Dearest family,

Can’t wait to gather with you all this Thursday! But in light of recent events, a gentle reminder: let’s please avoid discussion of that one topic.

I’m of course referring to cornucopia grapes. It’s clear that some of us believe Aunt Darcy’s signature centerpiece should prominently feature a plastic bunch, while others think grapes have fallen out of favor as autumnal decorative items. On this matter, we’re gonna have to agree to disagree, if there’s to be peace at the dinner table.

I know it’s been on all of our minds. Last night I woke up at 3AM wondering how, in the 21st century, are we unable to respect each others’ right to live and believe and fruit-populate as we wish? How can we not understand that some people enjoy a horn of plenty that’s teeming with a bounty of non-climatic deciduous berries, while others prefer their oversized bugles overflowing with gourds and maize, yet sans our jammiest produce?

But divided we are, and the ongoing crisis of whether a luscious vine of concords should be crammed into a wicker ornament alongside pumpkins and pine cones is not one we’re gonna solve overnight.

There are of course the conspiracy theorists who believe Aunt Darc’s tablescape did once contain grapes. We’ve all seen the pictures showing a similar centerpiece sitting in a Home Goods in Akron, with a big, globular bunch of green Niagaras front and center. But we also know how easy it is to doctor images in this ongoing propaganda war. Disinformation abounds, made worse by the fact that Aunt Darc is a scatterbrain who can barely remember where she put the yams. It’s best to show each other the courtesy of grace.

Which brings us to the subject of alcohol, which can further diminish said grace. Mainly because the wine starts reminding us all of grapes. As such, we’re asking you to please keep your drinking under control.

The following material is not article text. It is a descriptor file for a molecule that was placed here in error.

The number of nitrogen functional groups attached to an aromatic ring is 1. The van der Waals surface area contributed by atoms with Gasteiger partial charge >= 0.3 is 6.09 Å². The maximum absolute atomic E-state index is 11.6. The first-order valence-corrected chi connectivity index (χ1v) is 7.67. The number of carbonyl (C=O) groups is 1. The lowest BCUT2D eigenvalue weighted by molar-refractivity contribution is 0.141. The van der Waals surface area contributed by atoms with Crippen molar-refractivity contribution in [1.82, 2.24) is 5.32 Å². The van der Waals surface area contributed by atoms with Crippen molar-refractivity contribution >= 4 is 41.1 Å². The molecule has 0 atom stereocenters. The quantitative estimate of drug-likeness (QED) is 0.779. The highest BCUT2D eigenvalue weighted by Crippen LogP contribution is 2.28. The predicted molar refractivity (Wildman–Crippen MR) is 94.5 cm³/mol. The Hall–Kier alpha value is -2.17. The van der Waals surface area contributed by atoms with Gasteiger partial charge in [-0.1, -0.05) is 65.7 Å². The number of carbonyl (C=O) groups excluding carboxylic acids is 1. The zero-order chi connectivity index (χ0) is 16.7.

Or to opt for tequila, as who the hell’s heard of a cornucopia that features an agave plant?

It’s not that we’re trying to silence anyone. We’re a large, multigenerational family, and we know that this issue is seen differently by different groups. Some are too young to even remember life before that godforsaken centerpiece found its way to the table. Some of our elders survived past tragedies, like the Easter centerpiece that featured three ovular indentations floating above an empty basket. It’s easy to talk past one another.

The truth is that certain topics are just best avoided at the Thanksgiving table. Politics? Religion? Both fine! But nothing good will come from yelling about whether there’s a glue spot on the plastic pear that indicates where a neighboring bunch of muscats should be adhered, or whether that’s just a sticky remnant left over from the histrionic sneeze that erupted from Cousin Stacey at Thanksgiving of ’98.

Let’s remember there are good, innocent people on both sides. Whereas ol’ intellectual Uncle Samuel considers himself an historian on the exact varietals of grapes the Mayflower settlers would’ve brought to the first feast, sweet Aunt Darcy is such a fucking idiot it’s a wonder we’re not all staring at a goddamn St. Patrick’s Day leprechaun. We should respect every perspective, even if Uncle Sam can get a little too strident regarding Francis Billington Brewster’s supposed preference for the tartness of the Mustang grape, and Aunt Darc would benefit from an argument more cogent than, “I did buy the yams, didn’t I?”

My advice? Let’s focus on beautiful things. Like the upcoming election. Or tracking the cost of everyday goods and services. Or anything involving land entitlement in the Middle East. After our annual ice breaker wherein we ask everyone what they’re thankful for and whether or not it’s their vaccination status, there are so many paths toward productive discussion. Abortion, anyone?

But in the spirit of Thanksgiving, let’s have a truce on the ultimate third rail: the fruit makeup of decorative cornucopiae. Let’s call for a ceasefire, if you will. What could ever be controversial about those?

All my love,

P.S. Remind me to tell everyone which God is the undeniably real one; I finally figured it out.